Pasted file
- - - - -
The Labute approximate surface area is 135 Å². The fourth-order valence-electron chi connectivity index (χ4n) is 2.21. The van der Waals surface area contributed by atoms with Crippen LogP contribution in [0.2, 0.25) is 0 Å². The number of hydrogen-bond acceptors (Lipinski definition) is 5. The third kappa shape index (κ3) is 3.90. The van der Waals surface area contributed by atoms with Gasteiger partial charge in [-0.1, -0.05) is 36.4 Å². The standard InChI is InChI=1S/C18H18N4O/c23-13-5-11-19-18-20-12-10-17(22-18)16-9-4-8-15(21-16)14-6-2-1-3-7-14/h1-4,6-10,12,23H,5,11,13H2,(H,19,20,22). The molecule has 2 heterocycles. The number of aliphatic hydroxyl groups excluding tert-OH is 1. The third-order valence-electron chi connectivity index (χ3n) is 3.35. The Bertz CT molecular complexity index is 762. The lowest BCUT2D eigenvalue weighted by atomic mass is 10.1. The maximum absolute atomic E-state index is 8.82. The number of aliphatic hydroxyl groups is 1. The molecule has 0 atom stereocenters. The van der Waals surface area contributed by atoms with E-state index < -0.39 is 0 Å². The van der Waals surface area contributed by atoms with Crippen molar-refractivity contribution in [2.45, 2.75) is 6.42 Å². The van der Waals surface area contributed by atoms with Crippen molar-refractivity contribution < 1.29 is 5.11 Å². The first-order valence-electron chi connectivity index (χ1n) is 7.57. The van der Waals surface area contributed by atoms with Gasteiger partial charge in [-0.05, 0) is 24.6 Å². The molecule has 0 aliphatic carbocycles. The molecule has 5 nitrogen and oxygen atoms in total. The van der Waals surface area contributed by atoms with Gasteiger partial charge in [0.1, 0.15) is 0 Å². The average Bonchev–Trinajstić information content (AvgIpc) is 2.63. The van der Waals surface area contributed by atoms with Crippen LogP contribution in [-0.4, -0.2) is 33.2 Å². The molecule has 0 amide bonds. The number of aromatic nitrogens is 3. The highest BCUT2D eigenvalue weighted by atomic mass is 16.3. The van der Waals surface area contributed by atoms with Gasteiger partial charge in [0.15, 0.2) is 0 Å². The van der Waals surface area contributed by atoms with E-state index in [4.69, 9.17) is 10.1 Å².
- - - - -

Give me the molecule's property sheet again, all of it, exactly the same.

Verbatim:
The Labute approximate surface area is 135 Å². The fourth-order valence-electron chi connectivity index (χ4n) is 2.21. The van der Waals surface area contributed by atoms with Crippen LogP contribution in [0.2, 0.25) is 0 Å². The number of hydrogen-bond acceptors (Lipinski definition) is 5. The third kappa shape index (κ3) is 3.90. The van der Waals surface area contributed by atoms with Gasteiger partial charge in [-0.1, -0.05) is 36.4 Å². The standard InChI is InChI=1S/C18H18N4O/c23-13-5-11-19-18-20-12-10-17(22-18)16-9-4-8-15(21-16)14-6-2-1-3-7-14/h1-4,6-10,12,23H,5,11,13H2,(H,19,20,22). The molecule has 2 heterocycles. The number of aliphatic hydroxyl groups excluding tert-OH is 1. The third-order valence-electron chi connectivity index (χ3n) is 3.35. The Bertz CT molecular complexity index is 762. The lowest BCUT2D eigenvalue weighted by atomic mass is 10.1. The maximum absolute atomic E-state index is 8.82. The number of aliphatic hydroxyl groups is 1. The molecule has 0 atom stereocenters. The van der Waals surface area contributed by atoms with E-state index < -0.39 is 0 Å². The van der Waals surface area contributed by atoms with Crippen molar-refractivity contribution in [2.45, 2.75) is 6.42 Å². The van der Waals surface area contributed by atoms with Crippen molar-refractivity contribution < 1.29 is 5.11 Å². The first-order valence-electron chi connectivity index (χ1n) is 7.57. The van der Waals surface area contributed by atoms with Gasteiger partial charge in [-0.05, 0) is 24.6 Å². The molecule has 0 aliphatic carbocycles. The molecule has 5 nitrogen and oxygen atoms in total. The van der Waals surface area contributed by atoms with Gasteiger partial charge in [0.1, 0.15) is 0 Å². The average Bonchev–Trinajstić information content (AvgIpc) is 2.63. The van der Waals surface area contributed by atoms with Crippen LogP contribution in [-0.4, -0.2) is 33.2 Å². The molecule has 0 amide bonds. The number of aromatic nitrogens is 3. The highest BCUT2D eigenvalue weighted by atomic mass is 16.3. The van der Waals surface area contributed by atoms with Gasteiger partial charge in [0.15, 0.2) is 0 Å². The van der Waals surface area contributed by atoms with E-state index in [4.69, 9.17) is 10.1 Å².